\"The work has mainly focused on two sectors highly connected to each other: teachers and students acceptance and attitude of the robots, and children with typical developmental or with ASD and ID.
At the beginning the aim was to evaluate the predictive factors and attitudes of curricular and specialized teachers towards socially assistive robotics and the intention to use robots in teaching activities. The results highlight the primary role of the personality factors Openness to Experience and Extraversion for promoting the acceptability and reduce the prejudicial reject regarding the use of educational and assistive robotic technologies.
Subsequently we have moved our interest on children, before with typical development and after in children with ASD and ID.
We found that children exposed to the robot decrease their distress and positively change their attitude toward the technological device. This suggests that an early, controlled exposure may facilitate future acceptance. In another study we presented an experimental study with 81 kindergarten children on memorizations of two tales narrated by a humanoid robot. Results suggest a positive effect of the expressive behaviour in robot storytelling, whose effectiveness is comparable to a human with the same behaviour and better when compared with a static inexpressive human. Higher efficacy is achieved by the robot in the tale with knowledge content, while the limited capability to express emotions made the robot less effective in the tale with emotional content.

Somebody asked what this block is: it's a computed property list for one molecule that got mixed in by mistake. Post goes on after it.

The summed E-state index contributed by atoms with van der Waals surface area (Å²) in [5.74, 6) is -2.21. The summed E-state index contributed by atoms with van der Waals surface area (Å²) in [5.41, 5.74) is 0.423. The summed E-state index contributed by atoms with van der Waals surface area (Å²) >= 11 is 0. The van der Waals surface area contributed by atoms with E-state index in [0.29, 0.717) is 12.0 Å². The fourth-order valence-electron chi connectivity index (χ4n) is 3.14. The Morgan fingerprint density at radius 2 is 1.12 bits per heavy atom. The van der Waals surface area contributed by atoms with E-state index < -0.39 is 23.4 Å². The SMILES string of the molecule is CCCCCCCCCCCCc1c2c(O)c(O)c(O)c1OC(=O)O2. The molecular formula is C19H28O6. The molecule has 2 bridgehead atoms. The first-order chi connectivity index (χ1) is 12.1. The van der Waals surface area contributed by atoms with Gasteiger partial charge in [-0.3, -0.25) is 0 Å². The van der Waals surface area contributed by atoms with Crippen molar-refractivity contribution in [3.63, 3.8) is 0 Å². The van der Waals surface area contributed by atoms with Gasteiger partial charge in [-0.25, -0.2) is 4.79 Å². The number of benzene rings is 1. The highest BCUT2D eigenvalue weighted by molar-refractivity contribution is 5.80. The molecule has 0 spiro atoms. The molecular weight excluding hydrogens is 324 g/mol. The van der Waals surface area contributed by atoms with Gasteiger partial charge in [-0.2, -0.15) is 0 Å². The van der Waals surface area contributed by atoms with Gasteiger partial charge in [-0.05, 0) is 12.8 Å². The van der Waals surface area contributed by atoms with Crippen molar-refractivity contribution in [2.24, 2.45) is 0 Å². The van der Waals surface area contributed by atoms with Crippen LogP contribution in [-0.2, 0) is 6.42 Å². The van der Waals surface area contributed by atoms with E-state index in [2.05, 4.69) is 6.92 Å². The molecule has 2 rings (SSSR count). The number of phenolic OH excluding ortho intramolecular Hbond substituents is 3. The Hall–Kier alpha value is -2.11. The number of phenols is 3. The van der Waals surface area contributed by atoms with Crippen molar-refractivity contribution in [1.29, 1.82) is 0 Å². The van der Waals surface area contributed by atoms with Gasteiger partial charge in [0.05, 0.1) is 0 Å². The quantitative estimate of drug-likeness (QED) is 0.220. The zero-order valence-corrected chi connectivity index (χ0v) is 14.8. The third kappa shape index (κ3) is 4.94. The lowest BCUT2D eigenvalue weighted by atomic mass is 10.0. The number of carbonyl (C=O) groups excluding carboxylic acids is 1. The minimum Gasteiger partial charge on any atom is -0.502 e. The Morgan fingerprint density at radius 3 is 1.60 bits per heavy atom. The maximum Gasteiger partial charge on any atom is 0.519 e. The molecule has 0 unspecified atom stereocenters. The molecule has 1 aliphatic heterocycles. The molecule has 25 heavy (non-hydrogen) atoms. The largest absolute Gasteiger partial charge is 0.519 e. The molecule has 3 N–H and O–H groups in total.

To support the therapists, we integrated a humanoid robot within the standard clinical treatment of children with ASD. In this research, using the A-B-A1 single case design, we proposed a robot assisted affect recognition training and present the results on the child progress during the 5 months of the clinical experimentation. The results of the single case study suggest the feasibility and effectiveness of using a humanoid robot for emotion recognition training in children with ASD.